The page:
Boys to Men Weekend

I think we could cut gender violence in half if our society did just one thing.

At the age of 13, create a male rite of passage and invite all boys to go through it. For thousands of years, men have taught boys how to become healthy men. We have lost these rites of passage and now we have generations of men who are still boys, stunted, shutdown and numbing out with porn, videogames, drugs and addictions of every sort.

I staffed a Boys to Men Weekend recently where we took 16 boys from the ages of 13 to 17 years old and lead

New Bromance ~ Derek Dujardin and Craig Gagliardi

them into the world of men. Not the world of men of who they have been role modeling for the first decade of their lives, but the world of healthy, strong, trustworthy men. The REAL world of men.

The biographies of the boys were heart-wrenching. Half of them lived in foster homes. The other half lived with mom and had no father figures in their life. When they weren’t absent, their real dads were alcoholic and abusive. A lot struggled with ADHD, and more than 1/3 said have tried to kill themselves and most had suicidal thoughts. A few were normal boys, with normal boys trouble. But only a few. Couple came with their fathers.

I was hard NOT to write them off the majority. And a few times I caught myself doing exactly that. These guys had really GOOD reasons to quit on their lives. And a few of us would have blame them if they did. They had the ultimate trump card and an excuse that could justify any actions and behaviors for the rest of their lives. They were victims. And now, they were each becoming perpetrators, some faster than others. In year or two, jail was were they were headed. They were all running out of second chances.

So, what did we do? I can’t tell you EXACTLY what we did that weekend because it’s secret, as rites of passage for men should be. But I can tell you about the Hero’s Journey. We took them through multiple processes that spoke about the healthy male energies and archetypes, including the Lover, Warrior, Magician and King. We told them about their shadows. The Lover’s shadow is the Addict. The Warrior’s shadow is the Bully, the Magicians shadow is the Trickster/Manipulator, and the King’s shadow is the Tyrant. We talked about the masks we all wear to hide the scarred little boy inside.

But most importantly, we dealt with what it means to be a man. Men keep their commitments, especially to themselves and their communities. Men don’t hurt themselves or others. Men speak their truth from their integrity. ¬†We modeled this for all the boys, to show them they can trust men. And trust themselves. Make good choices. For many, it was the first time in their lives they have met men like this. We cried in front of them and showed them there is no shame in our emotions. Open vulnerable and raw, we showed up.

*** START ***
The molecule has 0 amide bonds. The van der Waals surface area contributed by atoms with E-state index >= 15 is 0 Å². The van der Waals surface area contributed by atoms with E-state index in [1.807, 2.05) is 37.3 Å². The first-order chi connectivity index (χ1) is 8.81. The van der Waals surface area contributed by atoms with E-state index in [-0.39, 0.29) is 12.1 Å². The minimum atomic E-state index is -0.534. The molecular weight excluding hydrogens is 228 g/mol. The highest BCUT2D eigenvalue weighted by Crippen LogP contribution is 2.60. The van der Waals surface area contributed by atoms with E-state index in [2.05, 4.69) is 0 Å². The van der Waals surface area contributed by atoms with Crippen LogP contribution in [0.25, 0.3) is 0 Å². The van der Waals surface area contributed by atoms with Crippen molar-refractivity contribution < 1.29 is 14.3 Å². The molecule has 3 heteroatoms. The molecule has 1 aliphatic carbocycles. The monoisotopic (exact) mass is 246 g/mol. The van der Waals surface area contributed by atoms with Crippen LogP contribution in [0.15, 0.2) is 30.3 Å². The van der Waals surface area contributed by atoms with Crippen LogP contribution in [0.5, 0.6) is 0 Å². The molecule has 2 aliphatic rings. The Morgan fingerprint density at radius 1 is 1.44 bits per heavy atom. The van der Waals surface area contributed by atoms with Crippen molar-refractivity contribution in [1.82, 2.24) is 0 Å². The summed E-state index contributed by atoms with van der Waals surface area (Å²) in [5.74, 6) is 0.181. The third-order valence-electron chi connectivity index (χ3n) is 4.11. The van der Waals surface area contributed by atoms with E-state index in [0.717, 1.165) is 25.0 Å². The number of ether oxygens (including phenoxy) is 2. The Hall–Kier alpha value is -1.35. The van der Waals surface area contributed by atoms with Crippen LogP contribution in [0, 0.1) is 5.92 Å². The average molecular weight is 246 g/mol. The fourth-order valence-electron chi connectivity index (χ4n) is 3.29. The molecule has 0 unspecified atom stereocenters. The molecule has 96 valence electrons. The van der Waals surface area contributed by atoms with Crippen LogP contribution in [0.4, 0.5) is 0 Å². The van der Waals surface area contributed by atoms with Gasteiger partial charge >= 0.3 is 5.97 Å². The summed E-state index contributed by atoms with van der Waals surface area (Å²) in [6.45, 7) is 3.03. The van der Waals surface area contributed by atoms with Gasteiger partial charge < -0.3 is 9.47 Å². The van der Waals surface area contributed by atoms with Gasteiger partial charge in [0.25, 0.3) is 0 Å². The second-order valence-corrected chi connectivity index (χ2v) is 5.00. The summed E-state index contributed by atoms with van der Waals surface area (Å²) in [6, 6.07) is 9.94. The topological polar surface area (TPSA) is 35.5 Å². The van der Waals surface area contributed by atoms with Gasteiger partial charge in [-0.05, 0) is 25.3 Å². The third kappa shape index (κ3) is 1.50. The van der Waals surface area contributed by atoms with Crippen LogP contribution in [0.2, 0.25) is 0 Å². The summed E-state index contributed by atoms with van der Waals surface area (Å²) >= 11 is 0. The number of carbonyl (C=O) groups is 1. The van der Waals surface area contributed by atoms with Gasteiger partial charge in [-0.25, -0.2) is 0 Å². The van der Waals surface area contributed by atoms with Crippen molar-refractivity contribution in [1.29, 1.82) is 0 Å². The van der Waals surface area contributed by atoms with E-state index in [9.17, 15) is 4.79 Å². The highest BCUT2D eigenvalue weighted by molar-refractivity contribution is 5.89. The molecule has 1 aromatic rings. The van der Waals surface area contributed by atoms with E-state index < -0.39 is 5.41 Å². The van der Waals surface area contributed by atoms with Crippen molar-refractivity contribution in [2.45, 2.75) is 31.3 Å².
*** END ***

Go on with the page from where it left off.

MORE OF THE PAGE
The climax of the weekend is an ordeal. However, from this ordeal, each of the boys get to become a king, the Decider of their lives. We take them through their wounds and help them find the gift that is next to it. We help them to be empowered and change their interpretations of their victim story and confront the obstacles and beliefs that are holding them back from moving forward. In short, we showed them their gold, and showed them the the shadow that is covering it.

They got it. Every single one of these, rough, hurt, angry, medicated, abused, apathetic boys walked out of that weekend a new person. And we did in less than 48 hours. I have no idea how we did it. I think this is in our DNA. Men are born to do this. Boys are born to received it.

Will it stick? We have a group of eight boys who joined us, called Journey Men. The J-Men on our weekend had biographies that were just as horrific as these boys who walked in on Friday night. But, they showed up, as men. They showed up in ways that taught me that I still have work to do. These Boys, were also Those boys, only a few months earlier or a year before. These J-Men, all had Victim stories that would give them an excuse that to live in their Shadow selves. But they showed up as Warriors, Lovers, and Kings. So, yes, for some, it will stick.

I love the MENding. I love the work that I do, but this work, this Boys to Men’s work, would make a world of difference if our world were to embrace it.

Another man left that weekend equally transformed. I got a refresher course in my B.S. and my shadow parts and I, too, have made a commitment to be a better man, more passionate, more loving, more grateful.

I can’t wait to do this work again.

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3 Responses to “Boys to Men Weekend”

  1. Rev. Kate September 21, 2010 at 2:20 am #

    This is profoundly beautiful work you’re doing, Derek. I bow to your beautiful heart, and your willingness to open it and share it with young boys so they can know what that looks like. You are not only healing individuals; you are healing their families in the future. As they change, others will learn from them and change too. Thank you for this beautiful gift to all humanity. Love to you and your team! Kate

    • Derek Dujardin September 21, 2010 at 5:06 pm #

      Thank you. It’s great to be “called” into our healthy masculinity by the leaders of the program to do this work. There was one boy who’s father was in prison and the boy was carrying his father’s shame and was completely shutdown and acting out. It took me all weekend to get through his walls, gently tapping with love, humor and firmness and friendliness. Until he finally open up to me, willing to let go of this shame that was not his to carry. That was when I knew God was putting in the right place, at the right time.

  2. Sandra September 23, 2010 at 4:54 pm #

    Oh my goodness Derek – how wonderful. I admire you even more. How can you drive this across our country? What a very special gift.

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